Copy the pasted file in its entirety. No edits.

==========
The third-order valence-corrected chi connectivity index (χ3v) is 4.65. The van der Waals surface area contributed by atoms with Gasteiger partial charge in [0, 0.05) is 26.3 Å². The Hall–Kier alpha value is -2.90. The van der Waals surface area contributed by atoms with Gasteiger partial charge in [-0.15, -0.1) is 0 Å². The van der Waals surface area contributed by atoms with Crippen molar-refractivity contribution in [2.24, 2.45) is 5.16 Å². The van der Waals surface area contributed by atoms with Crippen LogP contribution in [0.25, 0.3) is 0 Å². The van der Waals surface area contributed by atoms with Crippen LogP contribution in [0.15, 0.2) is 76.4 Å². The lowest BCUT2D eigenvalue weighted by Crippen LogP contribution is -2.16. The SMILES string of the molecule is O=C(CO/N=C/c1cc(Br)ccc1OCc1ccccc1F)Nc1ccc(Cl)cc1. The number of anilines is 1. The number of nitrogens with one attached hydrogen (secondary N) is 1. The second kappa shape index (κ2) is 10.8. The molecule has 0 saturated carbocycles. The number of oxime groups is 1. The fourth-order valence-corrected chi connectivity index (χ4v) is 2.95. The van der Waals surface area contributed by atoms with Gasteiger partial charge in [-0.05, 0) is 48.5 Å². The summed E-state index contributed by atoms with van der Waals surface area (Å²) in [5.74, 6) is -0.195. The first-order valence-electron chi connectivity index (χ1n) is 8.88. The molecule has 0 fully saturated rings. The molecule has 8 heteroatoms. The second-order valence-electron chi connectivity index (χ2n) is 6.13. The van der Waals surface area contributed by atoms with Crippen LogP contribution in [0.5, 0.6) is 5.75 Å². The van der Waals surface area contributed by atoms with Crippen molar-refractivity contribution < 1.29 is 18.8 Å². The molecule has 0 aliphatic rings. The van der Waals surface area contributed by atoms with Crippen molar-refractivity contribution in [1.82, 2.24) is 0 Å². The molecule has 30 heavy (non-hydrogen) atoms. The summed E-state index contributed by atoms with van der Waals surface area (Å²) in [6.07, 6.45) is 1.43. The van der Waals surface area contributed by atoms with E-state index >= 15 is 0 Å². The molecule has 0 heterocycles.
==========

The third-order valence-corrected chi connectivity index (χ3v) is 4.65. The van der Waals surface area contributed by atoms with Gasteiger partial charge in [0, 0.05) is 26.3 Å². The Hall–Kier alpha value is -2.90. The van der Waals surface area contributed by atoms with Gasteiger partial charge in [-0.15, -0.1) is 0 Å². The van der Waals surface area contributed by atoms with Crippen molar-refractivity contribution in [2.24, 2.45) is 5.16 Å². The van der Waals surface area contributed by atoms with Crippen LogP contribution in [0.25, 0.3) is 0 Å². The van der Waals surface area contributed by atoms with Crippen LogP contribution in [0.15, 0.2) is 76.4 Å². The lowest BCUT2D eigenvalue weighted by Crippen LogP contribution is -2.16. The SMILES string of the molecule is O=C(CO/N=C/c1cc(Br)ccc1OCc1ccccc1F)Nc1ccc(Cl)cc1. The number of anilines is 1. The number of nitrogens with one attached hydrogen (secondary N) is 1. The second kappa shape index (κ2) is 10.8. The molecule has 0 saturated carbocycles. The number of oxime groups is 1. The fourth-order valence-corrected chi connectivity index (χ4v) is 2.95. The van der Waals surface area contributed by atoms with Gasteiger partial charge in [-0.05, 0) is 48.5 Å². The summed E-state index contributed by atoms with van der Waals surface area (Å²) in [5.74, 6) is -0.195. The first-order valence-electron chi connectivity index (χ1n) is 8.88. The molecule has 0 fully saturated rings. The molecule has 8 heteroatoms. The second-order valence-electron chi connectivity index (χ2n) is 6.13. The van der Waals surface area contributed by atoms with Crippen LogP contribution in [0.5, 0.6) is 5.75 Å². The van der Waals surface area contributed by atoms with Crippen molar-refractivity contribution < 1.29 is 18.8 Å². The molecule has 0 aliphatic rings. The van der Waals surface area contributed by atoms with Crippen molar-refractivity contribution in [1.82, 2.24) is 0 Å². The molecule has 30 heavy (non-hydrogen) atoms. The summed E-state index contributed by atoms with van der Waals surface area (Å²) in [6.07, 6.45) is 1.43. The van der Waals surface area contributed by atoms with E-state index >= 15 is 0 Å². The molecule has 0 heterocycles.